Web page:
Skip to content Skip to navigation

#China

Asia leads growth in waste-to-energy market

The waste-to-energy (WtE) market continues its strong global growth, with Asian leading the charge.

In its “Waste to Energy 2016/17” report, Germany-based consultancy firm ecoprog said that worldwide treatment capacity reached more than 300 million annual tonnes, with close to 2,150 plants operating in late 2015.

How do we rescue Australian steel recycling?

With embattled recycler Arrium getting hammered by Chinese steel, ACOR has offered its view on how to rescue the Australian scrap steel industry.

In a report to Government, Australian Council of Recycling (ACOR) said China has either willingly or inadvertently destroyed the market for steel and scrap metals - and that repair wasn’t possible without co-ordinated national action.

Global energy recovery market remains strong

Leading analyst firm ecoprog has published it latest global analysis of energy recovery plants, noting strong growth globally and boom growth in Asia.

Forecasts have improved especially for the national Waste to Energy (WtE) markets in India, Thailand and Australia. At the same time, the technology market in Europe is recovering slowly.

Today, more than 2,200 waste incineration plants are operational throughout the world. They have an installed treatment capacity of about 280 million tons of waste per year.

Forging a future in green steelmaking

A CSIRO technology which converts blast furnace waste into a cement additive is being trialled for commercialisation in China.

The process, known as Dry Slag Granulation, also reduces water use and greenhouse gas emissions, and is the focus of an agreement signed by CSIRO and the Beijing MCC Equipment Research & Design Corporation (MCCE).

Wang Jiuliang's Plastic China set to make a splash

Ground breaking Chinese documentary filmmaker Wang Jiuliang is set to release his second film about China's critical waste material management challenges.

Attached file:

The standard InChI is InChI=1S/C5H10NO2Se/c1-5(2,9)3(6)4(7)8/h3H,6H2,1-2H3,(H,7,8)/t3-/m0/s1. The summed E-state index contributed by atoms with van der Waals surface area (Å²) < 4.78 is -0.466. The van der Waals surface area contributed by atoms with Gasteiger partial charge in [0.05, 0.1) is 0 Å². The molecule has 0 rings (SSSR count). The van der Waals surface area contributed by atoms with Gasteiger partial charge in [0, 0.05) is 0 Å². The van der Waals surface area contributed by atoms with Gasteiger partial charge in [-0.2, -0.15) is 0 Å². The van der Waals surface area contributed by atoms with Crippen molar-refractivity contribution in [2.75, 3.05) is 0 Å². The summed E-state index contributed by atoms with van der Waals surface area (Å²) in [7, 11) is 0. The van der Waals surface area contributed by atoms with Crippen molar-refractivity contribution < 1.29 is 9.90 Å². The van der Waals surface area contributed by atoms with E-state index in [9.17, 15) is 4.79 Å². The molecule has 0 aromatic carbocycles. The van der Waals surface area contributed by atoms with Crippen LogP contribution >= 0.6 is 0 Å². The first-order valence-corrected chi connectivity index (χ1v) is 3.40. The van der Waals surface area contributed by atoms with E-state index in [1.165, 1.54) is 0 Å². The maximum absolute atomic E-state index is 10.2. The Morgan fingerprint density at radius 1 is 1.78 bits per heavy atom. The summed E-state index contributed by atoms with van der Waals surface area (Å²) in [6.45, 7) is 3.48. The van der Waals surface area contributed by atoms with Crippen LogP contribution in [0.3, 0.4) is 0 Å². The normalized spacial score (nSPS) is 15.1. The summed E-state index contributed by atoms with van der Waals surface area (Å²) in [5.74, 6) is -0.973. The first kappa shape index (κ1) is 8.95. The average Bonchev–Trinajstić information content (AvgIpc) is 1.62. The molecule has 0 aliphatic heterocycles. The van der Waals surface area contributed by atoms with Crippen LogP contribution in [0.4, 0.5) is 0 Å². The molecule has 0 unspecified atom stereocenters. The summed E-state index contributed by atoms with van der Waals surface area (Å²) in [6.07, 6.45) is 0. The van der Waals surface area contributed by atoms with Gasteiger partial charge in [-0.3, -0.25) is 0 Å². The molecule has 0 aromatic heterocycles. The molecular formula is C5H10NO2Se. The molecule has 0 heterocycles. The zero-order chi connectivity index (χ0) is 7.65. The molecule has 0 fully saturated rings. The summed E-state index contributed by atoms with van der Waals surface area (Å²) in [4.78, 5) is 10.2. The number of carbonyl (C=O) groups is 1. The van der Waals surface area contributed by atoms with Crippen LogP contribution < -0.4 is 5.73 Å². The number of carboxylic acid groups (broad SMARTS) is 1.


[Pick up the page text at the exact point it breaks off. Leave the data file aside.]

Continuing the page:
Wang Jiuliang became famous after spent four years, between 2008 and 2011, documenting over 460 hazardous and mostly illegal landfill sites around Beijing.

He said that when he looked for landfills on the city's outskirts, he found one on average every two kilometres.

China now controls NZ's waste materials market

With Transpacific Industries' (TPI) Kiwi business officially sold, Chinese investors now control New Zealand's waste materials market.

This outcome follows an ASX announcement by TPI saying it has completed the sale of its New Zealand arm - the country's largest waste materials management company - for A$880 million (NZ$950 million) to Beijing Capital.

Bejing offers subway passes for bottles

Bejing is now allowing passengers to pay their subway fares using bottles placed in reverse vending machines.

The initiative, known as recycle to ride, has seen more than 100 machines installed throughout the city's subway system. While commuters only receive around two Australian cents per PET bottle, a single fair on the Bejing subway is roughly 32 cents, meaning roughly 16 bottles are needed per ride.

Q&A - Junkyard Planet's Adam Minter

Why do Chinese recycling yards sound like metal rain? Tom Minter, describes his strange and diverse experiences exploring China's massive recovery industry.

Minter has been exploring China to research his recently released book Junkyard Plant, a gripping exploration of the global recycling industry, and in particular the what happens to America's largest export, garbage - when it reaches China.

Pages

Subscribe to RSS - #China